My record speaks for itself,” Riley answered. “It’s just a matter of whether or not someone will take that chance. And I say, ‘Take that chance and do the right thing.’ “Just look at my numbers… look at what I have accomplished over the past years… and, hopefully, you will make the right decision and give me that opportunity.”
Photo Cred: Cincy Jungle
How to get him into the Hall of Fame?
The Pro Football Hall of Fame Seniors and Contributors Committee. They are subcommittees of the Selection Committee. For a player to qualify as a Senior, they needed to have finished their careers at least 25 years ago. For the Class of 2023, the Pro Football Hall of Fame had 54 semifinalists for two categories listed on July 7th, 2022. The 12-person Seniors Committee selected 25 nominees for the Seniors. The next round of results was announced on July 27th, 2022. Of these 25 Seniors and 54 total nominees, only 24 could be Finalists. 12 of the Finalists would be Seniors and the remaining 12 would be Coaches/Contributors.
Riley did make it into the Finalists round as part of the 24 nominees. The next round of voting actually ended a few days ago on August 16th, 2022. Of these 12 Seniors, only three would be considered for the full Hall of Fame Selection Committee to look into. This number had risen from one in previous years. It’s a part of the new revisions for the next three cycles (2023-25). Riley had actually been a finalist for the Class of 2022 as well but lost out to Cliff Branch [RIP].
Photo Cred: Steven F. Johannsen
This year, however, he was able to overcome that hurdle. He WAS selected as one of the three Seniors eligible for the Class of 2023 Hall of Fame! He will join Chuck Howley and Joe Klecko for the final nomination. The final voting process will take place in the third week of January 2023. Traditionally, this voting takes place the day before the Super Bowl (“Selection Saturday”). 49 members of the full committee will need each HOF candidate to get 80% of the votes for induction.
It is to be noted that nearly all Seniors do get 80% of the vote. The last player to not meet that percentage, Dick Stanfel, eventually did make it to the HOF four years later. It seems that, while he is close, Riley’s journey isn’t over yet. I would be very heartbroken to see him miss the 80% cut after seeing him get this far, after seeing him miss the selection last year, and after having researched about him and his career…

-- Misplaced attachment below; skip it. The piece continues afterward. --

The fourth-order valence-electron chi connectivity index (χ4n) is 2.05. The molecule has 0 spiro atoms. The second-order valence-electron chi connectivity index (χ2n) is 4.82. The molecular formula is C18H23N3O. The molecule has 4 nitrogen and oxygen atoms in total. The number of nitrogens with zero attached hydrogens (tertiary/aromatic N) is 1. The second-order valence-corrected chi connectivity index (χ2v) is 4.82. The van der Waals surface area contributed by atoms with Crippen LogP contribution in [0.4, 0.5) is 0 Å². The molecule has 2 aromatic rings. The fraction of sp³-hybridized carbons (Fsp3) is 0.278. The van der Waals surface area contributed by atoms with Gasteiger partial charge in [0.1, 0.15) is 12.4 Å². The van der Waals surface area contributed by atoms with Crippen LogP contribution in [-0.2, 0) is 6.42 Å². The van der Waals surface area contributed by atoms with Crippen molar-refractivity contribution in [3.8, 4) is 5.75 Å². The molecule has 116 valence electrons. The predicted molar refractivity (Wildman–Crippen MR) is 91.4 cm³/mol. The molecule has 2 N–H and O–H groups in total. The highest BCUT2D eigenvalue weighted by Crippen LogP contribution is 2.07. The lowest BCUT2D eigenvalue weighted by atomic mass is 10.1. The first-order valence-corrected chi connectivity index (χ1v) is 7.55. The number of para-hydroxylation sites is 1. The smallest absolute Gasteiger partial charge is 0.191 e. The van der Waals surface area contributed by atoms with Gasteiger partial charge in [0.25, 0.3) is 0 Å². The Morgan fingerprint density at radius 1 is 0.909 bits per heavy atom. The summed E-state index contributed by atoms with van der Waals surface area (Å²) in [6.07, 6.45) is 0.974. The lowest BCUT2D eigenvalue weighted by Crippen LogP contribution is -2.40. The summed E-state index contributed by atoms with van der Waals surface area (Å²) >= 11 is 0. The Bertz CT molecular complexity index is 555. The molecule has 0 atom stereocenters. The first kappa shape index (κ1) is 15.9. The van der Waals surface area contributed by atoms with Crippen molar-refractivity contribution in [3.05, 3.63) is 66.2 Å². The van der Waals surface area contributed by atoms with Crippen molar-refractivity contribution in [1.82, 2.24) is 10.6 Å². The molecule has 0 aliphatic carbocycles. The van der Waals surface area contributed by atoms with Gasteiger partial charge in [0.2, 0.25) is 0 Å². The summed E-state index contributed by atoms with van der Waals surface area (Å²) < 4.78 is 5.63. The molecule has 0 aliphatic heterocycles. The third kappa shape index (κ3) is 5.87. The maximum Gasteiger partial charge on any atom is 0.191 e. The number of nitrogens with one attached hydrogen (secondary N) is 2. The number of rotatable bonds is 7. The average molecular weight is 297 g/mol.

Photo Cred: Cincinnati Bengals
- He was drafted in the sixth round (135th overall) of the 1969 Common Draft by the Cincinnati Bengals.
- He would’ve retired after the 1979 season, which was one of his and the Bengals’ worst seasons. However, a coaching change from Homer Rice to Forrest Gregg forever changed Riley’s legacy.
- Riley, after 1979, would’ve still been remembered as a good player and a Bengals legend. However, what Riley did from ages 33-36 further solidified his standing as a great CB with HOF potential.
- Riley later followed Gregg to Green Bay as a defensive backs coach when he retired. Gregg became the Packers’ head coach in 1984.
- In his life after football, Riley was a coach and executive
- Assistant coach (defensive backs) of the Green Bay Packers (1984-85)
- Head coach of FAMU (1986-93)
- Athletic director of FAMU (1994-2003)
- He received his Master’s Degree from the University of North Florida.
- He served as a substitute teacher at Raines High School during stretches of the NFL offseason.
- The bio on his website lists out what else he was busy with after his NFL retirement.
- He had a documentary done on him on April 23rd, 2021. It was called “Rattler: The Ken Riley Story”. It was created by three people: ZIM/@zimwhodey, Ace Boogie/@NewStripeCity, and Play Under Review/@TheAce513.
- Mr. Johannsen had one hope for another way to honor Mr. Riley. “My hope is this town [Bartow, FL] honors this man more by naming a school after him, before the HOF, but we’ll just have to wait and see what happens in August.” “In [the] past Ken Riley did so much for the Bartow community. City of Bartow leadership and administration needs a wake-up call.”
- Riley would’ve turned 75 on August 6th this year.
- He passed away on June 7th, 2020 at 72 years old.